Data mining the sky

Stuart Weston collects data observed by the Warkworth radio telescope and shares it with scientists who use it to run their own experiments.

We meet Stuart Weston at the lab on a crisp autumn afternoon, just shy of winter. Stuart is a PhD candidate at AUT and has been responsible for collecting and distributing the data collected by AUT's two radio astronomy telescopes in Warkworth. He's been working in radio astronomy for over five years, after working in commercial IT in the UK and New Zealand.

Stuart Weston at the radio telescope

We couldn’t be happier that he made the switch from the commercial world to the academic world — he is one of our biggest consumers of bandwidth in the country and has a unique passion and enthusiasm for getting the most he can out of REANNZ. And it doesn’t stop there: he’s challenging us to push further boundaries, making it even easier for radio astronomers to collaborate internationally.

Stuart’s PhD is titled “Data Mining for Statistical Analysis of the Faint Radio Sky: the Pathway to EMU.” In short, he is collecting data about the universe in multiple frequencies (optical, radio and infrared). Different telescopes are used to observe different frequencies. So when researchers find something of interest in radio, they traditionally embark on a manual and time consuming process to see if the same object has been observed in different frequencies by previous observations. Stuart is developing a statistical method so computers can algorithmically determine matches across different frequency catalogues, and place the results into a database. This database will make it easier for scientists to process and interact with the data. The result is scientists spending more time analysing their results to further science, and allowing computers to do what they are good at: finding matches in large data sets.

The difference between a week and a day

"The difference between a week and a day is huge. It makes a big difference to my work and what I’m capable of achieving."

Stuart Weston, Radio Astronomist at the Warkworth Radio Telescope

The work is understandably data-intensive, with a specific requirement to be able to give access to this data to local and international colleagues. It wouldn’t be possible on a traditional ISP network. This level of data transfer requires an ultra high speed fibre connection. Up until recently, it would still take weeks to move the data observed by the telescopes. However, since the 10 Gbs link from Warkworth was installed, Stuart has been able to transfer these same experiment data sets in under a day. “The difference between a week and a day is huge. It makes a big difference to my work and what I’m capable of achieving,” he says.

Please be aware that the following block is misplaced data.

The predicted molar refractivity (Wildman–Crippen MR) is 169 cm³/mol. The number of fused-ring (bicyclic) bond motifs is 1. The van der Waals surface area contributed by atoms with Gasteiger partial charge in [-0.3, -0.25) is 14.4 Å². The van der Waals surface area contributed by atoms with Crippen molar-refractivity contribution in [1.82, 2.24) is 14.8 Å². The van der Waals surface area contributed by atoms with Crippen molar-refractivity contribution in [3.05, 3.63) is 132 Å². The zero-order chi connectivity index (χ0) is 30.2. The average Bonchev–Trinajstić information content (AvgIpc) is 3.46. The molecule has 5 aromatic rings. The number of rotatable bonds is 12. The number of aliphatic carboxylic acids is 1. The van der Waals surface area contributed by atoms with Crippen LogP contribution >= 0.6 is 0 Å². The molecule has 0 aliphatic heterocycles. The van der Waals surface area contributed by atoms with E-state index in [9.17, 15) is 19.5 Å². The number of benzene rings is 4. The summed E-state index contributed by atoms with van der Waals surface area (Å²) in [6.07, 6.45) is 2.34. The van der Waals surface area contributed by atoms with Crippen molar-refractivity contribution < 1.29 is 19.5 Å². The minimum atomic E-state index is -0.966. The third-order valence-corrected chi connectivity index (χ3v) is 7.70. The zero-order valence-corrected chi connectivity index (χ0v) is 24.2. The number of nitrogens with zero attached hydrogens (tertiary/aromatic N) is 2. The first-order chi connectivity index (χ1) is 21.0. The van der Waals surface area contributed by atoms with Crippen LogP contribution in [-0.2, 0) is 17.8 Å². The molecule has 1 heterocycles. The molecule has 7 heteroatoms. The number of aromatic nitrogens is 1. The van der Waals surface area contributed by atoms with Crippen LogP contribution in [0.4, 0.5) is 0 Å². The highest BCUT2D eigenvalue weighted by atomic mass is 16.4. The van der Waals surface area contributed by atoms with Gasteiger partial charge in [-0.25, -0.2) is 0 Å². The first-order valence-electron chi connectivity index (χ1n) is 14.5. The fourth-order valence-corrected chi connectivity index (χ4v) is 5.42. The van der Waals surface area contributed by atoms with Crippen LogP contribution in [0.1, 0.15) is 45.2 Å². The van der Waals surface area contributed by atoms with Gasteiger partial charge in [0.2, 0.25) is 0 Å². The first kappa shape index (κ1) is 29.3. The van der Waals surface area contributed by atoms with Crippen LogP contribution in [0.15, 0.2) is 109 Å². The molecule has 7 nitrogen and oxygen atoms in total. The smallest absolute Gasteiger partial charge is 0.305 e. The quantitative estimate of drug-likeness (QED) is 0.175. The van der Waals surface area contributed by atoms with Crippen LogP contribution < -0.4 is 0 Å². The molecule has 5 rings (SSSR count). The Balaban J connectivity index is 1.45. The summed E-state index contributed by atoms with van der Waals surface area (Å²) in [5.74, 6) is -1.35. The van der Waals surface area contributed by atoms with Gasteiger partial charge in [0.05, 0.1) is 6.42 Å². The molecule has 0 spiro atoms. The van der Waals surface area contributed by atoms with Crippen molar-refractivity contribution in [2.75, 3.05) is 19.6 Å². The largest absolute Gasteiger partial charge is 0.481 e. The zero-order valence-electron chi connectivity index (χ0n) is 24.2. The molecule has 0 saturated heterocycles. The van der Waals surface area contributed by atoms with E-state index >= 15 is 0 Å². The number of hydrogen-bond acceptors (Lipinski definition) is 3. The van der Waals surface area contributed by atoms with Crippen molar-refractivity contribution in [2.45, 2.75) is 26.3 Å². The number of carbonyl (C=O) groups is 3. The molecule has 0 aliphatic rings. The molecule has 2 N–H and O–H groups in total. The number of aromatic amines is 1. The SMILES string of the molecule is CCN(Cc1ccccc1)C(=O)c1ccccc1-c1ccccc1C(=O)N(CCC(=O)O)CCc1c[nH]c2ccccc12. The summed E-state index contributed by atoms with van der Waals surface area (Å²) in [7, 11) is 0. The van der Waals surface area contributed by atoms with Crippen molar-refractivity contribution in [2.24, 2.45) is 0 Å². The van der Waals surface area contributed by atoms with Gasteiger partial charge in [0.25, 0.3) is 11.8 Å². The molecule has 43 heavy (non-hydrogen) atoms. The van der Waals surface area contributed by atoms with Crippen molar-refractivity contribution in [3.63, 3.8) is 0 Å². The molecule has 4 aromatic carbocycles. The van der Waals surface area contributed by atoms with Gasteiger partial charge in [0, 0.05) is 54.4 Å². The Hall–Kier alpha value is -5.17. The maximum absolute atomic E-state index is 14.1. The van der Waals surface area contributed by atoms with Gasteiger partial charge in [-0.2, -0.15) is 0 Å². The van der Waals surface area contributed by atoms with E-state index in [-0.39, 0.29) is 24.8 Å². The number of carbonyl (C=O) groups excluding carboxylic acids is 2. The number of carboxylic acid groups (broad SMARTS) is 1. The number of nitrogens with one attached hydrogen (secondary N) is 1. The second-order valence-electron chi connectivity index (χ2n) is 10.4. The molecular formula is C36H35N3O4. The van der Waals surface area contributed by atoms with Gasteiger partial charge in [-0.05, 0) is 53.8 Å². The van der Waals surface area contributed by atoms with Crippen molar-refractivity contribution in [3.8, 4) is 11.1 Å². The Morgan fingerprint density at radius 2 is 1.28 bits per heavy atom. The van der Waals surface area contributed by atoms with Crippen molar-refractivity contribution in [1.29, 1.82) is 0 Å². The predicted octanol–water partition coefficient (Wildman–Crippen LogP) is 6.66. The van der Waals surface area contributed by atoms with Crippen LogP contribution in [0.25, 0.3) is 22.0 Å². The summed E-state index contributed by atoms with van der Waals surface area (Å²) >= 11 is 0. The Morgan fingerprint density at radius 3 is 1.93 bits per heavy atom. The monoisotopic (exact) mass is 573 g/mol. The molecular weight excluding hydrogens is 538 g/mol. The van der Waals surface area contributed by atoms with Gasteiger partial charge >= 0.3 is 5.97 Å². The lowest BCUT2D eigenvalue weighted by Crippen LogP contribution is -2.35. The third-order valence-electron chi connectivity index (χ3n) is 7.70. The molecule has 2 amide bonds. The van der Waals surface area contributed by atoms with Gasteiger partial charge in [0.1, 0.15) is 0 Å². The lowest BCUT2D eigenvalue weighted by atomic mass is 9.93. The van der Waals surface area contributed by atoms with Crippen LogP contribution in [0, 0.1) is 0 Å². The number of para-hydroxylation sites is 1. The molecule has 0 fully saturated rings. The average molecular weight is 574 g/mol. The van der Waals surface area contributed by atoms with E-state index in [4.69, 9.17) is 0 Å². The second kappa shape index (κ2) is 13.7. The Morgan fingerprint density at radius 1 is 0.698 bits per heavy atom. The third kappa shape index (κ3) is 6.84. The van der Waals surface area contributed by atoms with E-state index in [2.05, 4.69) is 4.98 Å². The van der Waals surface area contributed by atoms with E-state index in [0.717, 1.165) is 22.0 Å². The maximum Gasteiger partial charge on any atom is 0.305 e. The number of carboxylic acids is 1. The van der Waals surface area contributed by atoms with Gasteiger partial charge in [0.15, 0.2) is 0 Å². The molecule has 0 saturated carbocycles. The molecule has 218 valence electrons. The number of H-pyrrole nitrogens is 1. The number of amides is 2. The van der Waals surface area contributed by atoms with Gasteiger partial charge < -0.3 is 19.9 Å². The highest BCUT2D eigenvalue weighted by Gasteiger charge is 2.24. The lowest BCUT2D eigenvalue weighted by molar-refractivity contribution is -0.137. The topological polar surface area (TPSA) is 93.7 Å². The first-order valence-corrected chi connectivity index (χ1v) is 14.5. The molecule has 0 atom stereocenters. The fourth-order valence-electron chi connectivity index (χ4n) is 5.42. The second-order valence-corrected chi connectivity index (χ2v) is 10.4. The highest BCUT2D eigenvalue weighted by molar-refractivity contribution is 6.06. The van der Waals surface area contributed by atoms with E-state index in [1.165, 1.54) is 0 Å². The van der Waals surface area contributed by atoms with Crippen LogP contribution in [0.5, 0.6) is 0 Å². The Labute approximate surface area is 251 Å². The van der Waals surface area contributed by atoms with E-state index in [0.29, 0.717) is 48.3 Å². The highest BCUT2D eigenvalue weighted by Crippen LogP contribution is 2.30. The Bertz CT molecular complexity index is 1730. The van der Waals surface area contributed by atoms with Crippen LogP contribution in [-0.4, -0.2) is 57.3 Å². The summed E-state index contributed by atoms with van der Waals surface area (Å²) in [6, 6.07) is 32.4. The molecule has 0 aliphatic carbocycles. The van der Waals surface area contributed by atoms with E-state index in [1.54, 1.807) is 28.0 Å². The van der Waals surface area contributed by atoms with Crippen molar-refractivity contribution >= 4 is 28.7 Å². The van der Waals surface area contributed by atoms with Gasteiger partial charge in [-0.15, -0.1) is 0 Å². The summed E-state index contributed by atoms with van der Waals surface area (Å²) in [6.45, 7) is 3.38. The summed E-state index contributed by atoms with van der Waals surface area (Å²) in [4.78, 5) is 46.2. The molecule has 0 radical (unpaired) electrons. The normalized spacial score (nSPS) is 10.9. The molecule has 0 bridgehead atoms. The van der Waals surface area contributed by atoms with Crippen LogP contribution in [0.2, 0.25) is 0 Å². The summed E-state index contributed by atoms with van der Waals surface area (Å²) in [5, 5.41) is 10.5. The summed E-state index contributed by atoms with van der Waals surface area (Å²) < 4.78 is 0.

Part of Stuart's role at Warkworth is to process the raw data collected by the telescope and perform experiments with the data for organisations and institutions outside AUT. The geodetic experiments are of particular importance, as they feed directly into the GPS network that we have become accustomed to using everyday, whether we are aware of it or not.

Stuart Weston is justifiably enthusiastic about his work

The GPS in your car or on your smartphone relies on the data that is coming out of AUT's telescope, and it requires very quick turn around. An experiment conducted on Thursday needs to be sent to the data correlator on Friday. Once processed the data is fed into the GPS system, ensuring the most up to date solutions are available the following Monday. "Having a good high speed network means we can meet and now even work to improve those turn-around times," Stuart says. 

Looking to the future

"REANNZ is ahead of the ball-game and ahead of the curve. It’s now up to us to come up with ways of using what REANNZ is providing in bigger and better ways."

Stuart Weston, Radio Astronomist at the Warkworth Radio Telescope

Looking into the future, Stuart says he’d like to break some of the laws of physics. “No matter how fast the network is, we still face latency issues. If we could re-write relativity that would be nice, but that’s probably not going to happen. The REANNZ network is now at a point where I’m not worried about whether it can keep up with the work I’m doing. REANNZ is ahead of the ball-game and ahead of the curve. It’s now up to us to come up with ways of using what REANNZ is providing in bigger and better ways.”

That doesn’t stop Stuart from thinking bigger though. He wants to see a shift in network usage across New Zealand. He wants to move his work away from being a ‘data collector’ to a ‘data processor’ and ‘data user’, and he’d like to see the same happening in other areas of data-intensive science. He would like to see the REANNZ link to Australia and the United States ‘running red’ coming back into New Zealand, rather than only going out. “I’d like New Zealand to be contributing at the science level, not just the data level. That’s my ambition and that’s my goal.”

We finish up our Warkworth visit with lunch at the local vineyard and a sampling of the Ransom Vineyard’s 2009 “Cosmos” Chardonnay. It seems that Stuart is not the only one in the region enamoured by space and all of the possibilities that sit right at our fingertips.

REANNZ services in use at the Warkworth radio telescope

Stuart and his team worked with REANNZ to design the network connection to the telescope, and rely on the ultra-fast REANNZ 10 Gbs connection to quickly and reliably turn around data to colleagues in the sciences and GPS data correlators.

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